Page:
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SELECTBIO Conferences The Space Summit 2019

Edward Kelly's Biography

Edward Kelly, Associate Professor, University of Washington

Dr. Kelly earned his PhD in Biochemistry from the University of Washington in the laboratory of Dr. Richard Palmiter, developing transgenic and knockout mouse models to study the function of the metal-binding protein metallothionein. Following a postdoctoral fellowship in molecular toxicology at the UW Department of Environmental Health with Dave Eaton, he ventured into Biotech, managing the Preclinical Bioanalytics group at Targeted Genetics Corporation, evaluating the safety and efficacy of gene therapies for diseases such as cystic fibrosis, rheumatoid arthritis and hemophilias.

Upon his return to academia, his research interests have stayed within the realm of preclinical biology. Active areas of research in the Kelly lab focus on ex vivo modeling of human organ physiology and toxicological responses to drug/xenobiotic challenge. These project makes use of “organs on chips” or microphysiological systems (MPS) populated with primary and stem-cell derived cell types to recapitulate two key ADME organs, the liver and kidney. Recent work is extending MPS technologies to model select human diseases as well as how organs respond to the extreme environment of microgravity on the International Space Station. Dr. Kelly holds the position of Associate Professor in the Department of Pharmaceutics, Adjunct Associate Professor in the Department of Environmental and Occupational Health Sciences and also serves as Co-Director of the Pharmaceutical Bioengineering Extension Program.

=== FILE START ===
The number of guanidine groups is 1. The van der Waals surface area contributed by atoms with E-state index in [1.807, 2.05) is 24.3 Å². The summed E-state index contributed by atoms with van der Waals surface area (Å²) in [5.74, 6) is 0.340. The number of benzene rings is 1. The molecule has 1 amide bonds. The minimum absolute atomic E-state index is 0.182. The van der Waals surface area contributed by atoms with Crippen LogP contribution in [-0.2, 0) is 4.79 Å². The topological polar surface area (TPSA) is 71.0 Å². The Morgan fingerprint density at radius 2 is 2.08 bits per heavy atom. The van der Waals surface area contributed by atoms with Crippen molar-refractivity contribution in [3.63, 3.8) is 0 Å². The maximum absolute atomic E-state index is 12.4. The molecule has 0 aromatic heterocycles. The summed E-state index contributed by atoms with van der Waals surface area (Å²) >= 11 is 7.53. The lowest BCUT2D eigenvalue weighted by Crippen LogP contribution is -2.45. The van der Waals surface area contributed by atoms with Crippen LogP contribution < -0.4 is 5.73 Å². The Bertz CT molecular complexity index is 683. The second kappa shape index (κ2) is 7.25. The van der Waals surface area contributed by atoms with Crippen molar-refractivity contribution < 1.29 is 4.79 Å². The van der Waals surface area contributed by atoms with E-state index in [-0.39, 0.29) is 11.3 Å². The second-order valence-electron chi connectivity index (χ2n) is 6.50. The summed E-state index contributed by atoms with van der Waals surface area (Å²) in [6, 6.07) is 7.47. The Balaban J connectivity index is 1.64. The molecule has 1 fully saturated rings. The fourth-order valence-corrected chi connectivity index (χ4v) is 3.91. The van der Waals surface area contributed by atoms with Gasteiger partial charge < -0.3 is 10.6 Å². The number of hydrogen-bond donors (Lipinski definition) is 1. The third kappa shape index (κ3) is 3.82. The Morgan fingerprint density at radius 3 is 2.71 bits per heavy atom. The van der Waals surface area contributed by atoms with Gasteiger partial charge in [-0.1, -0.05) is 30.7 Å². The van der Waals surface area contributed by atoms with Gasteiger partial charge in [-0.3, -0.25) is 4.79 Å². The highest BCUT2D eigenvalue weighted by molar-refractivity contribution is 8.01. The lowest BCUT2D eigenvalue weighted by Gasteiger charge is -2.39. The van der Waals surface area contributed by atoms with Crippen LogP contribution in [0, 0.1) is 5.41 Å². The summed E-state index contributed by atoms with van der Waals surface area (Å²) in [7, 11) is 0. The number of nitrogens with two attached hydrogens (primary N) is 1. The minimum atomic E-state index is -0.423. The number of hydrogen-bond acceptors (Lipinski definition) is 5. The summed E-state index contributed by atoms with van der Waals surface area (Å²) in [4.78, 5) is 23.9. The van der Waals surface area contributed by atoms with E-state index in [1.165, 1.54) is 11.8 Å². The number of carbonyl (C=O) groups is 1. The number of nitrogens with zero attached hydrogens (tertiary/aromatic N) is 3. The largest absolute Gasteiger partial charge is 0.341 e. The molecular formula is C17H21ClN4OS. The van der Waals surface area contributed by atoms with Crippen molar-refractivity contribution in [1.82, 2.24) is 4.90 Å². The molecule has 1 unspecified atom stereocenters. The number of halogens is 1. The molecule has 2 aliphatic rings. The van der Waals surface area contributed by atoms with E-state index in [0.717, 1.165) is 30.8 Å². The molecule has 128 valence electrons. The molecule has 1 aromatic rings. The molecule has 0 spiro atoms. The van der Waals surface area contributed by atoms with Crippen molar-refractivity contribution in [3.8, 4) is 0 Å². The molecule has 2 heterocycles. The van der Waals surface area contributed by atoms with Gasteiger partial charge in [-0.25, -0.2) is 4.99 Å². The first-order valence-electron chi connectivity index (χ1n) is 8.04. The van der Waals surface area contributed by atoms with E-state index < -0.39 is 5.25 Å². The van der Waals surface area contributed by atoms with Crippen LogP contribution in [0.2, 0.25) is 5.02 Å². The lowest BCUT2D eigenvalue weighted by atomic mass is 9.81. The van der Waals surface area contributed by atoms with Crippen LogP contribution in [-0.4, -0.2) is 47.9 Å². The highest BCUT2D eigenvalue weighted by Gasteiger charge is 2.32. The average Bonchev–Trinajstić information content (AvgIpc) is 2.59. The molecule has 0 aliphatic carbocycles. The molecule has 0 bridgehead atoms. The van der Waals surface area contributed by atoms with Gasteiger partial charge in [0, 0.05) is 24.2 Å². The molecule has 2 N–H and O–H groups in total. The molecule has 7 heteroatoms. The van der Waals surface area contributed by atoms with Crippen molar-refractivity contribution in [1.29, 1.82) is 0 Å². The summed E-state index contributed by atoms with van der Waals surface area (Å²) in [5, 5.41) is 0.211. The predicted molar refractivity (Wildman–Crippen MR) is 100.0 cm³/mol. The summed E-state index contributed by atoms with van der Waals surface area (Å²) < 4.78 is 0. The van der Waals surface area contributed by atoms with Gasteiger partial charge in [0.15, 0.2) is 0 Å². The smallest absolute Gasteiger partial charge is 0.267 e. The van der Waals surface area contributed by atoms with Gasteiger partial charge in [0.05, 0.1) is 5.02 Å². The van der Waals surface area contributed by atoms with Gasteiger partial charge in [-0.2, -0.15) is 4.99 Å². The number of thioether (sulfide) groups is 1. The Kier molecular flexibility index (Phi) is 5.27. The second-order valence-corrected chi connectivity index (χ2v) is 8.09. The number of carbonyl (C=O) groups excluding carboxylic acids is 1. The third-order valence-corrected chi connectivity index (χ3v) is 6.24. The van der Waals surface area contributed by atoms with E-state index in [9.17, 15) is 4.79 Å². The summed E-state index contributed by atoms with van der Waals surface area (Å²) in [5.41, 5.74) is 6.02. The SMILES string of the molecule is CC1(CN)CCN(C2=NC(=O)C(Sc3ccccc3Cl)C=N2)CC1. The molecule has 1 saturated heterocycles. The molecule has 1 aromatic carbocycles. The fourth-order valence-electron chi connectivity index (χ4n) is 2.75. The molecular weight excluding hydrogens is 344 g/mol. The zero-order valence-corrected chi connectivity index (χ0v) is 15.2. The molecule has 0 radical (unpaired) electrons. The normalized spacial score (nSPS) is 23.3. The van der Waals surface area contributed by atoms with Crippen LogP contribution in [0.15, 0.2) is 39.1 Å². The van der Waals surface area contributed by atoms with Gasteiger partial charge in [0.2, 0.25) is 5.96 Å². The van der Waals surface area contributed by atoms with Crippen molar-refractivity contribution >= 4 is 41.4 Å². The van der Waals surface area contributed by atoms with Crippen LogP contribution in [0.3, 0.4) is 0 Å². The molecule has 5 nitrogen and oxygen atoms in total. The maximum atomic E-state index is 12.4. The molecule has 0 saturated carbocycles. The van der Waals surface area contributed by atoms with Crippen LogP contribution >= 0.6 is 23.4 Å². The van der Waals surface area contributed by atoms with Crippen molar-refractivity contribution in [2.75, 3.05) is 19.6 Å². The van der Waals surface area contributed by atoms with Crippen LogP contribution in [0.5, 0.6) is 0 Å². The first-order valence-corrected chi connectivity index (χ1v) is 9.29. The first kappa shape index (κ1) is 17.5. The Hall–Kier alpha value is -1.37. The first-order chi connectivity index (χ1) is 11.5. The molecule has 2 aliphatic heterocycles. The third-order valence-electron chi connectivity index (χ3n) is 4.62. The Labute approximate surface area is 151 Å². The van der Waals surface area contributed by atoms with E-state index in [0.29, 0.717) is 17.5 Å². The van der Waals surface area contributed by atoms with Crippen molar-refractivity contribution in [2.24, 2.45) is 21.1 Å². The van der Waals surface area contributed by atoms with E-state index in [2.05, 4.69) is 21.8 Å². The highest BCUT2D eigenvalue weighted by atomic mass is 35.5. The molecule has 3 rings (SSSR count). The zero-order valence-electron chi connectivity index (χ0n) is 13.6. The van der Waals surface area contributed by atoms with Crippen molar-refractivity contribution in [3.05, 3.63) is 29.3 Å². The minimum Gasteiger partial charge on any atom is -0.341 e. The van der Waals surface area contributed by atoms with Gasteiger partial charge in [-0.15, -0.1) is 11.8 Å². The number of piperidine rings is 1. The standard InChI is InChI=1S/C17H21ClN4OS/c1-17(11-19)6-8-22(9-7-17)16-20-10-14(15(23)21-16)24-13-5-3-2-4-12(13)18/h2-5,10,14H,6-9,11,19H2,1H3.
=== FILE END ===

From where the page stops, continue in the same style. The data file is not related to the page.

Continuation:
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Modeling Effects of Microgravity on Kidney Function with a Human “Kidney Chip”

Tuesday, 15 October 2019 at 13:00

Add to Calendar ▼2019-10-15 13:00:002019-10-15 14:00:00Europe/LondonModeling Effects of Microgravity on Kidney Function with a Human “Kidney Chip”The Space Summit 2019 in Coronado Island, CaliforniaCoronado Island,

We have developed a 3D microphysiological system (MPS) model of the human kidney that recapitulates the functions of the proximal tubule as well as responses to toxic insults. To understand the effects of microgravity on kidney function, we sent our MPS to the ISS. Functional readouts included production of urinary biomarkers of acute kidney injury and metabolism of vitamin D after extended (>7 days) culture in microgravity.

Add to Calendar ▼2019-10-14 00:00:002019-10-15 00:00:00Europe/LondonThe Space Summit 2019The Space Summit 2019 in Coronado Island, CaliforniaCoronado Island,